What right do I, sinner, have to approach Hashem and request forgiveness?

Throughout the war, Akiva had several brief furloughs home, and each time exchanged whichever mishnayos volume he had finished for the next in the series.

Imagine a man who, after having a few too many drinks, gets into his car and begins driving. It takes a while before he is pulled over, but finally the police arrest him, and he stands trial for driving while intoxicated.

Mr. Fisher contacted Rabbi Dayan. “Am I allowed to use money of ma’aser kesafim to pay the shul for an aliyah that I bought?” he asked.

In addition to Yom Kippur, there is at least one other instance when a person may fast on Shabbat – the case of a ta’anit chalom, in which a person wishes to fast to prevent an ominous dream from becoming reality.

Others suggest that one cannot separate Shabbos from Yom Kippur by accepting Shabbos early.

The call of the shofar is eternal. It is not musical. Its magnetic allurement cannot be explained.

Ba’al Shem Tov: “Hashem, too, is crying; as much as He is looking for us, we rarely look for Him.”

When we cry from the heart, someone listens; When we cry on Yom Kippur, God hears us.

Contrary to popular belief, the Talmud never explicitly limits the ban on footwear to leather shoes.

On Sunday, Jews will be refraining from food and drink from dawn until sunset to commemorate the Fast of Gedaliah. Following Nebuchadnetzar’s destruction of the First Temple and exile of most of the Jews, the Babylonians appointed Gedaliah ben Achikaam as governor of Judea. Under Gedaliah’s leadership, Judea and the survivors began to recover. On […]

More Articles from Rabbi Yaakov Klass
QuestionsandAnswers-logo

Question: I recently loaned money to a friend who has been able to repay only part of it. This was an interest-free loan. We exchanged a signed IOU, not a proper shtar with witnesses, since I have always trusted her integrity and only wanted a document that confirms what was loaned and what was repaid. Now that shemittah is approaching, what should I do? Should I forgive the loan? And if my friend is not able to repay it, may I deduct the unpaid money from my ma’aser requirement?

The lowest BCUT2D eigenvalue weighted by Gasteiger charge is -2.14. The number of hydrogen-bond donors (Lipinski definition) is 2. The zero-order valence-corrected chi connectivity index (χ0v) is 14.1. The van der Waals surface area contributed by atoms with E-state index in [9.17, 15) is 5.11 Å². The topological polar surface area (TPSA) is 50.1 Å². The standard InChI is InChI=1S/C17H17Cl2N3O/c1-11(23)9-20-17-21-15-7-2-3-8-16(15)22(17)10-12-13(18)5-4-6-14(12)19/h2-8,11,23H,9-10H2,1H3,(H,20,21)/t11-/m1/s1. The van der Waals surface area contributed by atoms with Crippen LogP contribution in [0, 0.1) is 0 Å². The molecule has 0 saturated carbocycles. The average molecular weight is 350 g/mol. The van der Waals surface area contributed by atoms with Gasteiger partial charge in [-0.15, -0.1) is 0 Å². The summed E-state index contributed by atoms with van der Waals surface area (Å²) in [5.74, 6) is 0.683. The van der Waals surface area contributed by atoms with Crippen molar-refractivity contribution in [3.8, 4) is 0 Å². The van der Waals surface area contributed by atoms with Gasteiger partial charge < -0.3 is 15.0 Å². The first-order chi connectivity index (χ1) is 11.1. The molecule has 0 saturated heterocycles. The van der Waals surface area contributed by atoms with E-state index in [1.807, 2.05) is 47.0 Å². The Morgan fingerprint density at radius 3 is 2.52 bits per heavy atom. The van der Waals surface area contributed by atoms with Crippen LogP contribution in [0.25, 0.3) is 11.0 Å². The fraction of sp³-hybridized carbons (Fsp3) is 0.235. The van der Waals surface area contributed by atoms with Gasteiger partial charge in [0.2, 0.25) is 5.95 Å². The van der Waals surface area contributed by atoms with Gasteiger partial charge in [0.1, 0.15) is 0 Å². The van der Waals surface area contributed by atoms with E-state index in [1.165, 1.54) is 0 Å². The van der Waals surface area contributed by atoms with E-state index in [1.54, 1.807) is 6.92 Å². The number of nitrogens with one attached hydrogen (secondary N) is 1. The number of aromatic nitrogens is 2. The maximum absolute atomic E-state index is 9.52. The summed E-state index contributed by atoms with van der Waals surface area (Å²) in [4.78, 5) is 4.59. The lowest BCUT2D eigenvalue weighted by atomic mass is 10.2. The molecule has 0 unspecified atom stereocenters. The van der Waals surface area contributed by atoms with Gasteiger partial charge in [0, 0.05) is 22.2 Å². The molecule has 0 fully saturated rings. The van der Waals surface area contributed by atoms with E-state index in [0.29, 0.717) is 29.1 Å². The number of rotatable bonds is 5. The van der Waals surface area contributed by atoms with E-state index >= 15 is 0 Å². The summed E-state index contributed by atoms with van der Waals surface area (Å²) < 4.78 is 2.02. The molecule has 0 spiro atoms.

Name Withheld

Question: I recently loaned money to a friend who has been able to repay only part of it. This was an interest-free loan. We exchanged a signed IOU, not a proper shtar with witnesses, since I have always trusted her integrity and only wanted a document that confirms what was loaned and what was repaid. Now that shemittah is approaching, what should I do? Should I forgive the loan? And if my friend is not able to repay it, may I deduct the unpaid money from my ma’aser requirement?

Name Withheld

Question: I recently loaned money to a friend who has been able to repay only part of it. This was an interest-free loan. We exchanged a signed IOU, not a proper shtar with witnesses, since I have always trusted her integrity and only wanted a document that confirms what was loaned and what was repaid. Now that shemittah is approaching, what should I do? Should I forgive the loan? And if my friend is not able to repay it, may I deduct the unpaid money from my ma’aser requirement?

Name Withheld

Question: I recently loaned money to a friend who has been able to repay only part of it. This was an interest-free loan. We exchanged a signed IOU, not a proper shtar with witnesses, since I have always trusted her integrity and only wanted a document that confirms what was loaned and what was repaid. Now that shemittah is approaching, what should I do? Should I forgive the loan? And if my friend is not able to repay it, may I deduct the unpaid money from my ma’aser requirement?

Name Withheld

Printed from: http://www.jewishpress.com/judaism/weekly-luach/parshas-vayeshev/2011/12/15/

Scan this QR code to visit this page online: